Introduction

This campaign provides information on antibiotics prescribing in Newfoundland and Labrador.

Choosing Wisely Canada Guidelines

  • Don’t use antibiotics for upper respiratory infections that are likely viral in origin, such as influenza-like illness, or self-limiting, such as sinus infections of less than seven days of duration.
  • Don’t collect urine specimens for culture from adults who lack symptoms localizing to the urinary tract or fever unless they are pregnant or undergoing genitourinary instrumentation where mucosal bleeding is expected.
  • Don’t prescribe antibiotics for asymptomatic bacteriuria (ASB) in non-pregnant patients.
  • Don’t prescribe antibiotics in adults with bronchitis/asthma and children with bronchiolitis.
  • Don’t use antibiotics in adults and children with uncomplicated sore throats.
  • Don’t use antibiotics in adults and children with uncomplicated otitis media.

The Problem

Newfoundland and Labrador prescribes the most antibiotics per capita than any other province.
NL: 95.5 antibiotics prescriptions per 100 inhabitants; Canada: 64 per 100 inhabitants.

Patients often seek antibiotics for viral infections. With time, the overuse of antibiotics can lead to the development of resistant bacteria.

Our Data

Let’s have a look at our antibiotics prescribing patterns over the last five years.

In the NLPDP program, during the five fiscal years of 2013-14 to 2017-18, 83% of 284,211 oral antibiotics were prescribed by family doctors.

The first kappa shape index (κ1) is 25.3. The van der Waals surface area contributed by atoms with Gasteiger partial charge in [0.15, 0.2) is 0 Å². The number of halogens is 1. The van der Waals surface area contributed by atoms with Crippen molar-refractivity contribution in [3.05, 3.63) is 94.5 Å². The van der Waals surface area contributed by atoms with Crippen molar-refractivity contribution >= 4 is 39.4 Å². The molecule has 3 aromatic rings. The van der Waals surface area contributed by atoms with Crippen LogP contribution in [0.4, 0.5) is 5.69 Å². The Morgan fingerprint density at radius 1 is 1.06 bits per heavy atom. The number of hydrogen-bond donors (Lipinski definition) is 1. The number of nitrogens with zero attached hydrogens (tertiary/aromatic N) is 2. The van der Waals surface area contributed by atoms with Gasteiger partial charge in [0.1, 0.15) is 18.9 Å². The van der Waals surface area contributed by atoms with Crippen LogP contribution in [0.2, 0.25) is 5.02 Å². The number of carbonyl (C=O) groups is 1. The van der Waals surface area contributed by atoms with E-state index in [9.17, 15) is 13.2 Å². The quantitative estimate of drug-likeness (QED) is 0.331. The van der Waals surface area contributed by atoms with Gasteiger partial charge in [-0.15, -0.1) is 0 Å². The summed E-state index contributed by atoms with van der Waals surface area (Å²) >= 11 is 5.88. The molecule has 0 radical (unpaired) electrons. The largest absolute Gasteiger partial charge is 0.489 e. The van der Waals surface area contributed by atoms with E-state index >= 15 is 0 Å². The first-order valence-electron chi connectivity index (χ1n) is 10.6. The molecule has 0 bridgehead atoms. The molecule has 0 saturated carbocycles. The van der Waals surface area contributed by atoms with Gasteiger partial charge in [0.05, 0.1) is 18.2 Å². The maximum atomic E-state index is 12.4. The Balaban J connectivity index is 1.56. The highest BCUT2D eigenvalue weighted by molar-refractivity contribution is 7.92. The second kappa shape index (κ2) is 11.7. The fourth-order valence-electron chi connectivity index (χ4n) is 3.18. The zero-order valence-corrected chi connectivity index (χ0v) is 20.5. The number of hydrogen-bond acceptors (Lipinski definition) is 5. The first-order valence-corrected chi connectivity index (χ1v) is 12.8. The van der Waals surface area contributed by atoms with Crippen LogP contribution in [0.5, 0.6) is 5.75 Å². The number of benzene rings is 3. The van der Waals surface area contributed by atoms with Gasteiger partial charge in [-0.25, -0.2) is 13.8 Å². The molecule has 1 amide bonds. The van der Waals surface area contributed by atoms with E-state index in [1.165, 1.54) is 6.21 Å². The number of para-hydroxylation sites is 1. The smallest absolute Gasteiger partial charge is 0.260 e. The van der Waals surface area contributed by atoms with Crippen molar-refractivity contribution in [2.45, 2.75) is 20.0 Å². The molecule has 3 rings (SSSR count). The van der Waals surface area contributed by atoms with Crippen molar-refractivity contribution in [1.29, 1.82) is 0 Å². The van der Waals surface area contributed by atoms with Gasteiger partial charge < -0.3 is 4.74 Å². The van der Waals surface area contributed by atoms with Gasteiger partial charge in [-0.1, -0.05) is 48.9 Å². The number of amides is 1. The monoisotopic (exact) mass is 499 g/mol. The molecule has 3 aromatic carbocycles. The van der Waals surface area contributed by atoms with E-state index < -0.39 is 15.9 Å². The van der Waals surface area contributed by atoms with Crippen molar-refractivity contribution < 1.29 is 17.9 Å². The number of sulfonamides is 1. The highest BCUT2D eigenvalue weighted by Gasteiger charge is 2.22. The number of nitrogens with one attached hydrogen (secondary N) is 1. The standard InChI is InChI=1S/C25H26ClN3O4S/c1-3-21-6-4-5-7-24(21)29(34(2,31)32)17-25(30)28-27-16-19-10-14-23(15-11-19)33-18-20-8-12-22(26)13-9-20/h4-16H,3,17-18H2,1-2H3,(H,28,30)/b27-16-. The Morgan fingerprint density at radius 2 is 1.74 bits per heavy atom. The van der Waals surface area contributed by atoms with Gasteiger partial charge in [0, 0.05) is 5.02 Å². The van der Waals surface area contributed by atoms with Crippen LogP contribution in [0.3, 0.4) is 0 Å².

This graph shows a 9% decrease in the number of antibiotic prescriptions by family doctor in 2017-18 compared to 2016-17.

This graph shows the number of active patients registered in the NLPDP that have had at least one prescription of any kind in the indicated periods of time.

* Rate = number of antibiotics prescription/number of active patients * 100
Please note that the average rate of antibiotic prescriptions per 100 patients active in the NLPDP is similar to the average rate per 100 inhabitants of the province.

What you can do

Consider how to reduce antibiotics prescribing in your own practice.

Choosing Wisely Canada Recommendation:

  • Look for opportunities to educate your patients on the appropriate use of antibiotics.
  • Write a post-dated prescription with clear instructions for the pharmacist not to fill until the specified date.
  • Leave a prescription at the receptionist’s desk to be picked up if symptoms persist.
  • Ask the patient to re-contact the office if symptoms persist for a specific time frame.

Check out Choosing Wisely Canada’s Antibiotics Wisely Tools and Resources

Click here to check out!